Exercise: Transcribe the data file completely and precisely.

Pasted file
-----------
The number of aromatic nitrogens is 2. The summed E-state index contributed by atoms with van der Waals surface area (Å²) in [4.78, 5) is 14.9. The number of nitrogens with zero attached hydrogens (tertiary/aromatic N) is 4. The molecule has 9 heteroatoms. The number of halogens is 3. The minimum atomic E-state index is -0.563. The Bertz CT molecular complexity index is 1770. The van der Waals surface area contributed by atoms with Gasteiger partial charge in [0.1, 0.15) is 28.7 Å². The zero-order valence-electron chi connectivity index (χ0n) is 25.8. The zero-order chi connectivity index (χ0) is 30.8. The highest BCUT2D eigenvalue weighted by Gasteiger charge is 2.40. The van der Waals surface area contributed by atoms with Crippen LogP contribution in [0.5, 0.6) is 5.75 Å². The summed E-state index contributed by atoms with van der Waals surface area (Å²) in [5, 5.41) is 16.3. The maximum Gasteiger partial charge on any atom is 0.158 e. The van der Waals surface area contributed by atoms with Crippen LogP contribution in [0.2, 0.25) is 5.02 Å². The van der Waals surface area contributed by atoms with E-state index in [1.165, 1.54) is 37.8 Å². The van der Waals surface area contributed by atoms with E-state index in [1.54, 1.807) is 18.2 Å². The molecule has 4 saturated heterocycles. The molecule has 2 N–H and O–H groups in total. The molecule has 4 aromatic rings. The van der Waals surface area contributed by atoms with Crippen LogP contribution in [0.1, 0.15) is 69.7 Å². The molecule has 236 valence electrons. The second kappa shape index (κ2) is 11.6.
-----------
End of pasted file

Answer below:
The number of aromatic nitrogens is 2. The summed E-state index contributed by atoms with van der Waals surface area (Å²) in [4.78, 5) is 14.9. The number of nitrogens with zero attached hydrogens (tertiary/aromatic N) is 4. The molecule has 9 heteroatoms. The number of halogens is 3. The minimum atomic E-state index is -0.563. The Bertz CT molecular complexity index is 1770. The van der Waals surface area contributed by atoms with Gasteiger partial charge in [0.1, 0.15) is 28.7 Å². The zero-order valence-electron chi connectivity index (χ0n) is 25.8. The zero-order chi connectivity index (χ0) is 30.8. The highest BCUT2D eigenvalue weighted by Gasteiger charge is 2.40. The van der Waals surface area contributed by atoms with Crippen LogP contribution in [0.5, 0.6) is 5.75 Å². The summed E-state index contributed by atoms with van der Waals surface area (Å²) in [5, 5.41) is 16.3. The maximum Gasteiger partial charge on any atom is 0.158 e. The van der Waals surface area contributed by atoms with Crippen LogP contribution in [0.2, 0.25) is 5.02 Å². The van der Waals surface area contributed by atoms with E-state index in [1.165, 1.54) is 37.8 Å². The van der Waals surface area contributed by atoms with E-state index in [1.54, 1.807) is 18.2 Å². The molecule has 4 saturated heterocycles. The molecule has 2 N–H and O–H groups in total. The molecule has 4 aromatic rings. The van der Waals surface area contributed by atoms with Crippen LogP contribution in [0.1, 0.15) is 69.7 Å². The molecule has 236 valence electrons. The second kappa shape index (κ2) is 11.6.